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Article originally published in the June-October 2017 edition of the Atmosphere magazine. Read the latest edition here.
Discover two different places: a popular one “for all” and a lesser-known one “for you‚” related to a given theme or destination. That’s the idea behind this original feature.
Festive and fictional unite as we celebrate two anniversaries in the literary world by immersing you in timeless classics.
Our “for all” piece transports Sherlock Holmes fans to London’s crime scenes. Written by Sir Arthur Conan Doyle and published in 1892‚ The Adventures of Sherlock Holmes was the first collection of short stories featuring the famous detective.
“For you” sets the course for a journey through Switzerland and France‚ exploring the sites linked either to the characters of Frankenstein or to its author‚ Mary Shelley‚ born 220 years ago.
Off we go!
For all: London, Elementary, my dear Watson!
This year marks the 125th anniversary of the first collection of Sherlock Holmes’s adventures. Since 2010‚ these stories have been inspiring the popular British TV series Sherlock‚ starring Benedict Cumberbatch. But another important part of Holmes’s world is London‚ and a great way to explore the city is to walk in the footsteps of the eccentric sleuth himself!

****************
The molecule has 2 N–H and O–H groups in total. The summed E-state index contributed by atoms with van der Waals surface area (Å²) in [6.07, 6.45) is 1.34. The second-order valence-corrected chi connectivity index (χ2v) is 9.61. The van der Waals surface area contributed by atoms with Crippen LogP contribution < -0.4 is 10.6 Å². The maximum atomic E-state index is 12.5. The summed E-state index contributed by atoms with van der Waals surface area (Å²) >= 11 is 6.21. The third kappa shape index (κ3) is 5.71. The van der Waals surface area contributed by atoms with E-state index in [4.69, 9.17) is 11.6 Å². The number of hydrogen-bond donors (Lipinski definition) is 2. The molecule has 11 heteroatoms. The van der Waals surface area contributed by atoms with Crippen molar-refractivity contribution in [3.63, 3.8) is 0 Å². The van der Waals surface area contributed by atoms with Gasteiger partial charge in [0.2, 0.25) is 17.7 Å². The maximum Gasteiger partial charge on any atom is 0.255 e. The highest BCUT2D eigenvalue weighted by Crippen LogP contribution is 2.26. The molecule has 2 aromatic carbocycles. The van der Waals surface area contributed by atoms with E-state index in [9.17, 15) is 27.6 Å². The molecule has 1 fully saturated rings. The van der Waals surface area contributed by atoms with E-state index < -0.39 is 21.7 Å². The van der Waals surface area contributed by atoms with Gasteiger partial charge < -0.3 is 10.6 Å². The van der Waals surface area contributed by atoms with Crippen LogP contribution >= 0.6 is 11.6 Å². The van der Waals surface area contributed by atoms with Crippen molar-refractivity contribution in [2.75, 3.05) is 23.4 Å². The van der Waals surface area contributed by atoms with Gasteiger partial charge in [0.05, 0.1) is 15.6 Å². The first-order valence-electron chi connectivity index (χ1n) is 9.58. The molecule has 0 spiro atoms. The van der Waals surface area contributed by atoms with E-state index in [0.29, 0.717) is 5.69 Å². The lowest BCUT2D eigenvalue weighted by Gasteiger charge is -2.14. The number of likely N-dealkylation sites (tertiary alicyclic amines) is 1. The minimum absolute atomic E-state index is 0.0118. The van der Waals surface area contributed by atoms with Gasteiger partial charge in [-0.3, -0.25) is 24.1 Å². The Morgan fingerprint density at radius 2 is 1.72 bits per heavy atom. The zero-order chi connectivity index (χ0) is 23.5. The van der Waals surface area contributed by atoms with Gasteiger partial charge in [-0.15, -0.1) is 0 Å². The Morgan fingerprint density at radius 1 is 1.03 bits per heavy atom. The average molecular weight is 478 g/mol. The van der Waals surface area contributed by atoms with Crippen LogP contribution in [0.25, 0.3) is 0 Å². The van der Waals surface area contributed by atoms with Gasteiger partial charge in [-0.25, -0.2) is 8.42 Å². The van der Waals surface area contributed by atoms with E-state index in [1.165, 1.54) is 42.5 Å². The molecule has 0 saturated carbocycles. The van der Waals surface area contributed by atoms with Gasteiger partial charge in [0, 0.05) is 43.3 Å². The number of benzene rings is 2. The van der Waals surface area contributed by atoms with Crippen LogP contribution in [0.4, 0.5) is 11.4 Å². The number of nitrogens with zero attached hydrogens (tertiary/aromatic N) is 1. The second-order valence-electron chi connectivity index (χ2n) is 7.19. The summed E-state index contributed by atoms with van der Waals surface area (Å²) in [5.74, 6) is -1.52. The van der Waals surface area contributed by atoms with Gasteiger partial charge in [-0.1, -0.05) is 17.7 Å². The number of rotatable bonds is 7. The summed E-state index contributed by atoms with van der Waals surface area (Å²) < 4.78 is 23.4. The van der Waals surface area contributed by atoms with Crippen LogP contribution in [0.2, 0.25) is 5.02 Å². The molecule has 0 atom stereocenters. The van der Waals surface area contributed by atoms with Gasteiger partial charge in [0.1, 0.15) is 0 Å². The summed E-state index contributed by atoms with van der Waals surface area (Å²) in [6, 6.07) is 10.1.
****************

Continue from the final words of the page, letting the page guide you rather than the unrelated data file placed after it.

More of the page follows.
The fictitious apartment of Holmes and his assistant‚ Dr. Watson‚ at 221B Baker Street. On the small screen‚ 187 North Gower Street actually doubles as the exterior of the famous duo’s residence. (Speedy’s‚ the coffee shop next door‚ makes a yummy Sherlock wrap!)
The Sherlock Holmes Museum‚ at 221B Baker Street‚ which has recreated the detective’s famous study.
The Sherlock Holmes pub at 10 Northumberland Street‚ frequented by the protagonists. It serves Dr. Watson’s favorite pork sausages and boasts a cabinet of curiosities dedicated to the dynamic duo.
For you : In the footsteps of Frankenstein, in Switzerland and France
It was during her holiday in Cologny‚ near Geneva‚ Switzerland‚ that Mary Shelley first had the idea of her horror masterpiece‚ Frankenstein‚ published in 1818.
Upon the invitation of poet Lord Byron‚ the young Englishwoman stayed at the Belle Rive villa‚ the name she gave to the house of Victor Frankenstein‚ the monster’s creator. Also called Diodati‚ the villa is now a cultural monument of national importance, which can’t be visited but can be admired while sailing on Lake Geneva.
In her novel‚ Mary Shelley also mentions Coppet Castle‚ set in the neighboring canton of Vaud. This property‚ where the famed Madame de Staël held a literary salon that Byron often attended‚ is a cultural treasure open to visitors every afternoon from April to October.
Then‚ head to the charming town of Évian-les-Bains‚ located on the French shores of Lake Geneva‚ where Victor and Elizabeth Frankenstein honeymooned. And, to complete the picture‚ visit the Plaine de Plainpalais square in Geneva‚ where a bronze statue of the grotesque creature stands. Shake his hand if you dare!